Thursday, December 12, 2013

F - 94

F-94C Starfire with mid-wing rocket pods

Lockheed F-94C Starfire

First Flight:          1949, April 16 (YF-94)
Type:                     two-seat all-weather interceptor
                              Pratt & Whitney J48-P-5 turbojet engine
                              License-built version of Rolls-Royce Tay turbojet
                              3969kg / 8750lb afterburning thrust
                            69.85mm / 2.75in Mighty Mouse air-to-air rocket projectiles (24) / nose
                            Mid-wing launcher pods with Mighty Mouse unguided rockets (12 + 12)
                Wingspan:           12.93m / 42ft 5in
                Length:                 13.56m / 44ft 6in
                Height:                 4.55m / 14ft 11in
                Wing Area:          31.4m2 / 338ft2
                Empty:                  5761kg / 12,700ft
                Loaded:               8301kg / 18,300lb
                Max. Take-off:    10,977kg / 24,200lb
                Max. Speed:      941kph / 585mph
                                            1030kph / 640mph @ sea level
                Cruise Speed:    793kph / 493mph
                Ceiling:               15,665m / 51,400ft
        1930km / 1200 miles – maximum
        1295km / 805 miles – normal
                Climb:                 2430m / 7980ft per minute
Production:                        853 F-94s (models A, B, C)

F-94 featured in comic strip Terry and the Pirates

The detonation of an atomic bomb by the Soviet Union in 1949 and the fear by American leaders of a Soviet bomber threat pushed the United States into an urgent program to develop an all-weather jet interceptor.   This sense of vulnerability created a rush to convert the T-33 jet trainer into a jet equipped with a first-of-its-kind radar fire control system.  These first versions of the F-94 were considered to be interim solutions at best.  Because the T-33 was a converted F-80 Shooting Star, it passed along the deficiencies of this early jet fighter to the new Air Force interceptor.  Foremost among these problems was the lack of fuel capacity which severely limited the F-94’s range.  While the thrust of the new jet and its armament would be improved over time there was never a remedy for its inherent design weakness that required nearly all of its fuel to be stored in the wing and wingtip tanks.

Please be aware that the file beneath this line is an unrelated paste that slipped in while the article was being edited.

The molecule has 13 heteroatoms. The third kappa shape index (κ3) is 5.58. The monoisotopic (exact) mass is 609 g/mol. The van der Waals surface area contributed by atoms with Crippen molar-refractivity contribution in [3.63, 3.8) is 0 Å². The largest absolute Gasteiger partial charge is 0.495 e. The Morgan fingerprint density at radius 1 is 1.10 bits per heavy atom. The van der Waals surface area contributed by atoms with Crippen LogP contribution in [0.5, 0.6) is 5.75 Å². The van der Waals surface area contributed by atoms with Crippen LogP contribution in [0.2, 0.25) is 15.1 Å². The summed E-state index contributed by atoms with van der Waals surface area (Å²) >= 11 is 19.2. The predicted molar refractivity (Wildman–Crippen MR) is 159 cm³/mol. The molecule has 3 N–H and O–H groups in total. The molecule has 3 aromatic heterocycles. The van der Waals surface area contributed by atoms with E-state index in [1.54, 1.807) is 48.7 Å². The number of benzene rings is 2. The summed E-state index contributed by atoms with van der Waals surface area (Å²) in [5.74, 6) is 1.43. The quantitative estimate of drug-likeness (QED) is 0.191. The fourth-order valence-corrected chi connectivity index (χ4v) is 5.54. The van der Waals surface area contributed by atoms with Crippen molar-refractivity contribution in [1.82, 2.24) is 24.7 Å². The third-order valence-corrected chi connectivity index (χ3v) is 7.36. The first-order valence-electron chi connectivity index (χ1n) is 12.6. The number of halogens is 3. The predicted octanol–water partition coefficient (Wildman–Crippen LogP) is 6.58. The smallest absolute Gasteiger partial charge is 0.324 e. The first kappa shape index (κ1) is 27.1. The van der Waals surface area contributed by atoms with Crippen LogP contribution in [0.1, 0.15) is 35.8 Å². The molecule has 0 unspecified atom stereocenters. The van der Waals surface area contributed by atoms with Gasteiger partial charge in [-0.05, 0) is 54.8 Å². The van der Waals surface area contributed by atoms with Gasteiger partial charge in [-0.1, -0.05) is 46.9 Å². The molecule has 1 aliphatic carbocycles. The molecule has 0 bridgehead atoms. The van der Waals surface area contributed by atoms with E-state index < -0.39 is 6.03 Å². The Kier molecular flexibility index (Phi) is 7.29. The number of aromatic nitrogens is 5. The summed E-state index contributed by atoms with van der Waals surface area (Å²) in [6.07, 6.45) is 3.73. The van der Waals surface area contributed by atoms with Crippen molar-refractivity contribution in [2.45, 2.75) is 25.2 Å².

Unguided Mighty Mouse rockets use shot-gun effect

The introduction of the MiG 15 into the Korean War in late 1951 and its success in downing B-29s was the main reason for introducing the F-94 into that conflict.  Unfortunately the presence of the F-94 had little effect on MiG operations because Air Force policy forbid the plane be used over Communist controlled territory.  This decision was made to prevent the plane’s secret airborne radar technology from falling into enemy hands.  This is an understandable concern but, unfortunately, this revolutionary weapons control system was highly unreliable and very limited in its effectiveness in directing attacks against enemy planes.  Many of the F-94 missions involved using their technology in night operations to intercept hostile aircraft operating over friendly territory.  These consisted largely of preventing obsolete propeller planes from launching ‘Bedcheck Charlie’ nuisance attacks on allied air bases. 

Snap-hinge doors contain Mighty Mouse rockets

The F-94 will be best remembered for contributing to the air defense of the North American continent between 1949 and 1953.  In 1953 development of the aircraft had matured into its final form as the F-94C Starfire.  The aircraft had substantial greater thrust and its armament had been significantly upgraded from four .50 caliber machine guns in the nose to being able to launch a flurry of 24 missiles at its target.  Development had taken two years longer than hoped for primarily due to the difficulty in perfecting the jet’s new fire control system.  One of the difficulties involved launching rockets near the plane’s radome in the nose which had a tendency to cause an engine flameout.  As it turns out the F-94C had limited service as a front line interceptor as it was soon replaced by the F-89 Scorpion and the supersonic F-86D Sabre. 

F-94 deployed drag chute for landing

These initial combat jets were designed under the time constraints of facing imminent threats generated by tensions of the early Cold War.  Pilots on the frontline were Beta testing aircraft often rushed to the field.  Everyone, engineers and pilots alike, was discovering through personal experience what this new jet technology was all about.  If you were a combat pilot over Korea during these years you are eating, drinking and sleeping this stuff or taking on a far greater risk of an early death headed nose first towards the ground.

Click picture for video of rocket firing

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